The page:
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By Collin Breaux | Twitter: @collin_breaux
Seattle-based company Grindline Skateparks, Inc. will design the new skateboard park for San Juan Capistrano, construction of which could begin by the end of this year.
City councilmembers approved a service agreement with Grindline Skateparks during a meeting on Tuesday, Jan. 19. City Manager Ben Siegel said the decision is an “important milestone” for the long-awaited project.
The skate park will be on city-owned farmland adjacent to the town’s sports park and community center—land that is currently operated by The Ecology Center. The area has been locally known as Kinoshita Farms, and people will be able to enter the skate park from the sports park. Local skaters and residents have advocated for a skate park in San Juan for years, and a local nonprofit coalition has regularly organized Skate Jam events in town to raise funds and awareness for that mission.
Dana Point will fund a portion of maintenance costs for the skate park, under a previous agreement reached between the two cities. The park site is by the San Juan/Dana Point border.
San Juan Councilmember Sergio Farias thanked Dana Point city officials for their assistance and support with the project, saying the skate park will benefit residents of both towns.
“People in both of our cities want to get this done,” Farias said.
Grindline’s proposed fees are $116,357, and the agreement is not to exceed $127,992. Final design services and project construction are currently budgeted at approximately $3.4 million.
A mayoral subcommittee for the skatepark—comprised of Councilmember Troy Bourne, Mayor Pro Tem Derek Reeve and city staff—recommended going with Grindline Skateparks after reviewing plans from firms during a request for proposals. Reeve was not at Tuesday’s meeting.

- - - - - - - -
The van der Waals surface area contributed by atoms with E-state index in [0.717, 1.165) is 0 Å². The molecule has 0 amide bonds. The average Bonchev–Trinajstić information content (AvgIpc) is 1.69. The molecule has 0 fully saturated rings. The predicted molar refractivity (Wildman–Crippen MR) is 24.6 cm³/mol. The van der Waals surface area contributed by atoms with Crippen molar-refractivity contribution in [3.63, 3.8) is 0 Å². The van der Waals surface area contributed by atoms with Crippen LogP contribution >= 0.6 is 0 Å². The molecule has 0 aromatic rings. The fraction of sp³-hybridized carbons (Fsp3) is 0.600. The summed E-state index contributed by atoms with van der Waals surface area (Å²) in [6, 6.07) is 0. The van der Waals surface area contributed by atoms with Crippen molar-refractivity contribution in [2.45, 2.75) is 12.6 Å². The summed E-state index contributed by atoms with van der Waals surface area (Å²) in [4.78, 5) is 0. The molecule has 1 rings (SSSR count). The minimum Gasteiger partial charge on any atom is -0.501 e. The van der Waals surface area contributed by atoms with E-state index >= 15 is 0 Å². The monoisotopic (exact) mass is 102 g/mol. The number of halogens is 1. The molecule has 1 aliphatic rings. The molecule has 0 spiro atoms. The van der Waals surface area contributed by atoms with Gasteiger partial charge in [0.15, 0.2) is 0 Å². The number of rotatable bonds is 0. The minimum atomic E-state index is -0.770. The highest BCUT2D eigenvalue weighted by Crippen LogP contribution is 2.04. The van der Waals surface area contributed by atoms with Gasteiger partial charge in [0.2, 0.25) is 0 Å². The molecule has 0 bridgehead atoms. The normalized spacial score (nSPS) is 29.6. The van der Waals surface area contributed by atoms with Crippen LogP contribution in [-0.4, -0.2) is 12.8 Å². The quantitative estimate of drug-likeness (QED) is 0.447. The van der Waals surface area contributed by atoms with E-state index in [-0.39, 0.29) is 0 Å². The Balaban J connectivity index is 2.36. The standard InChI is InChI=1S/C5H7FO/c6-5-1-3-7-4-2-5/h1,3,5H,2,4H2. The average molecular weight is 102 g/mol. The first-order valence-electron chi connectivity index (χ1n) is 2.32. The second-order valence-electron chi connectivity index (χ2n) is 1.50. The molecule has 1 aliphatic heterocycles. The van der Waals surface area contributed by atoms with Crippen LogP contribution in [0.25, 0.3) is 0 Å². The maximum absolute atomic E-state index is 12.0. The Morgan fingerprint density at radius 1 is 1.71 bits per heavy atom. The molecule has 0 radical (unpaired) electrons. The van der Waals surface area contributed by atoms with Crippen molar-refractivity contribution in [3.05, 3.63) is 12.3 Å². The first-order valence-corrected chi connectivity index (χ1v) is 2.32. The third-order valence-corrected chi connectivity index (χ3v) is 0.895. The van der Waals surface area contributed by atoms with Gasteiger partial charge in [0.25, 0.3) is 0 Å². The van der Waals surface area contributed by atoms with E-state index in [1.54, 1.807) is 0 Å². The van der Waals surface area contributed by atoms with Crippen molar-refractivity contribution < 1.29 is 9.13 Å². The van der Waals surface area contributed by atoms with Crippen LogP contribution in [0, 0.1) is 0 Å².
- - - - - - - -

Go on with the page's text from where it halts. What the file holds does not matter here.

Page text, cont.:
“In honor of our Mayor Pro Tem, who’s not here tonight, who’s worked so hard on this, as well as Councilmember Bourne, I just want to say thank you to Derek Reeve and to Councilmember Bourne for a dream that I think we’ve been wanting in this community for a long time,” Mayor John Taylor said.
In other meeting news, the council heard a Historic Depiction Program report, which mentioned Chick-fil-A paying a $12,730 fee in lieu of putting up a historic interpretation of the city’s heritage at its new Del Obispo Street location. A publicly accessible historic depiction is generally required of new development projects, under a city policy adopted in 1996.
“We’re just holding that. We’ve reserved that in a separate account, so it doesn’t get aggregated in the general fund,” Siegel said of what will happen with the $12,730, after Taylor asked about it. “It’s available for future council appropriation.”
Resident Rich Heimann, who had previously advocated for more public art, again spoke about the importance of visible artistic displays in San Juan during the discussion. Taylor asked Siegel about next steps related to Heimann’s request.
“If the council is interested in a proposal, potentially from Mr. Heimann and his organization, if they direct staff to work with him to prepare a report for the Cultural Heritage Commission, receive feedback from that commission, and then return with more information to the city council at a later date, we’d be happy to do that,” Siegel said.
The council also approved a general plan amendment that effectively repeals the Historic Town Center Master Plan, following the Historic Town Center Master Plan causing confusion due to discrepancies with existing city policies that officials said had led to litigation against the city. A first reading of an ordinance detailing the repeal was held during a Dec. 7 council meeting.
Collin Breaux covers San Juan Capistrano and other South Orange County news as the City Editor for The Capistrano Dispatch. Before moving to California, he covered Hurricane Michael, politics and education in Panama City, Florida. He can be reached by email at firstname.lastname@example.org